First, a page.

Dec 10, 2020 at 23:49
65

Looks like I'm late to this party, but yes, this is possible.

testFn just needs to call otherFn using the module.

If testFn uses the module to call otherFn then the module export for otherFn can be mocked and testFn will call the mock.


Here is a working example:

myModule.js

import * as myModule from './myModule';  // import myModule into itself

export function otherFn() {
  return 'original value';
}

export function testFn() {
  const result = myModule.otherFn();  // call otherFn using the module

  // do other things

  return result;
}

myModule.test.js

import * as myModule from './myModule';

describe('test category', () => {
  it('tests something about testFn', () => {
    const mock = jest.spyOn(myModule, 'otherFn');  // spy on otherFn
    mock.mockReturnValue('mocked value');  // mock the return value

    expect(myModule.testFn()).toBe('mocked value');  // SUCCESS

    mock.mockRestore();  // restore otherFn
  });
});
6
  • 5
    This is essentially an ES6 version of the approach used at Facebook and described by a Facebook dev in the middle of this post. Oct 12, 2018 at 0:55
  • 1
    instead of importing myModule into itself, just call exports.otherFn()
    – andrhamm
    Nov 2, 2018 at 14:34
  • 3
    @andrhamm exports doesn't exist in ES6. Calling exports.otherFn() works right now because ES6 is being compiled to an earlier module syntax, but it will break when ES6 is supported natively. Nov 2, 2018 at 16:24
  • Having this exact problem right now and I'm sure I've encountered this problem before. I've had to remove a load of exports.<methodname> to help tree shaking along and it's broken many tests. I'll see if this has any effect, but it seems so hacky. I've come across this problem a number of times and like other answers have said, things like babel-plugin-rewire or even better, npmjs.com/package/rewiremock which I'm fairly sure can do the above too.
    – Astridax
    Nov 2, 2018 at 16:58
  • Is it possible to instead of mock a return value, mock a throw? Edit: you can, here is how stackoverflow.com/a/50656680/2548010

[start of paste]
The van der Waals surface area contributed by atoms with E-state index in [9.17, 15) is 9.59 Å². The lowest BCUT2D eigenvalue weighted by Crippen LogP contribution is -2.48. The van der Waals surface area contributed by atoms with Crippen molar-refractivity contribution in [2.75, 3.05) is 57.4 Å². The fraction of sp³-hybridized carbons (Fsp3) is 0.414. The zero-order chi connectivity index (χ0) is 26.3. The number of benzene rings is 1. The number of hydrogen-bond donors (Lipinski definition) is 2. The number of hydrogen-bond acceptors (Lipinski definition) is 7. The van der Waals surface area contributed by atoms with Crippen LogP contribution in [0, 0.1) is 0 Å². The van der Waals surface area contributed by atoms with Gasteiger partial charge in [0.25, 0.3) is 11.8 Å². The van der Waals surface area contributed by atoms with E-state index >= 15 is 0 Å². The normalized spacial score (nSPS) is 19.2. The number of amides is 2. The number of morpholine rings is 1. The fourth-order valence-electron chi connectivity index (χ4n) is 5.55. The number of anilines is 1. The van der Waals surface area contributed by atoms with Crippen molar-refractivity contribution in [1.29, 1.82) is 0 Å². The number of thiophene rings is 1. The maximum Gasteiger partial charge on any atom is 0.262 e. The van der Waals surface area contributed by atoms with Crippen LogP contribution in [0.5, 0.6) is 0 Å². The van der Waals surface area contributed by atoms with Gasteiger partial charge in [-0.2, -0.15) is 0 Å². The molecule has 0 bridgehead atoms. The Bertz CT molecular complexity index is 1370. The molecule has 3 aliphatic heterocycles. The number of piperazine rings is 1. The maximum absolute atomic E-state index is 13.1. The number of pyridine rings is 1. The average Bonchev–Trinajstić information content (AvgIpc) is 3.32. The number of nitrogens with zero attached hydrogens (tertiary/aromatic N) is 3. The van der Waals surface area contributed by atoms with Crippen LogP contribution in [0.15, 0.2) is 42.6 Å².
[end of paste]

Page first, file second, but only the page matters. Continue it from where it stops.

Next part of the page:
– Big Money
    Aug 27, 2019 at 22:44
42
import m from '../myModule';

Does not work for me, I did this instead:

import * as m from '../myModule';

m.otherFn = jest.fn();
4
  • 7
    How would you restore otherFn's original functionality after the test so that it does not interfere with other testS?
    – Aequitas
    Nov 20, 2017 at 0:58
  • 1
    I think you can configure jest to clear mocks after every test? From the docs: "The clearMocks configuration option is available to clear mocks automatically between tests.". You can set clearkMocks: true jest package.json config. facebook.github.io/jest/docs/en/mock-function-api.html
    – Cole
    Jun 1, 2018 at 17:44
  • 2
    if this is such problem to change global state you can always store original functionality inside some kind of test variable and bring back it after test
    – bobu
    Jun 8, 2018 at 6:32
  • 1
    const original; beforeAll(() = > { original = m.otherFn; m.otherFn = jest.fn(); }) afterAll(() => { m.otherFn = original; }) it should work, however I didn't test it
    – bobu
    Jun 8, 2018 at 6:32
19

I know this was asked a long time ago, but I just ran into this very situation and finally found a solution that would work. So I thought I'd share here.

For the module:

// myModule.js

export function otherFn() {
  console.log('do something');
}

export function testFn() {
  otherFn();

  // do other things
}

You can change to the following:

// myModule.js

export const otherFn = () => {
  console.log('do something');
}

export const testFn = () => {
  otherFn();

  // do other things
}

exporting them as a constants instead of functions. I believe the issue has to do with hoisting in JavaScript and using const prevents that behaviour.

Then in your test you can have something like the following:

import * as myModule from 'myModule';


describe('...', () => {
  jest.spyOn(myModule, 'otherFn').mockReturnValue('what ever you want to return');

  // or

  myModule.otherFn = jest.fn(() => {
    // your mock implementation
  });
});

Your mocks should now work as you would normally expect.

1
  • I'm stuck with the same problem now and I'm wondering how would you mock otherFn if, instead of being a function, it would be an array? So testFn is reading an array that is also exported from the module and I'd like to mock that array in my tests to change the behaviour of testFn without mocking itself.
    – nilfalse
    Jan 16, 2021 at 19:02
11

The transpiled code will not allow babel to retrieve the binding that otherFn() is referring to. If you use a function expession, you should be able to achieve mocking otherFn().

// myModule.js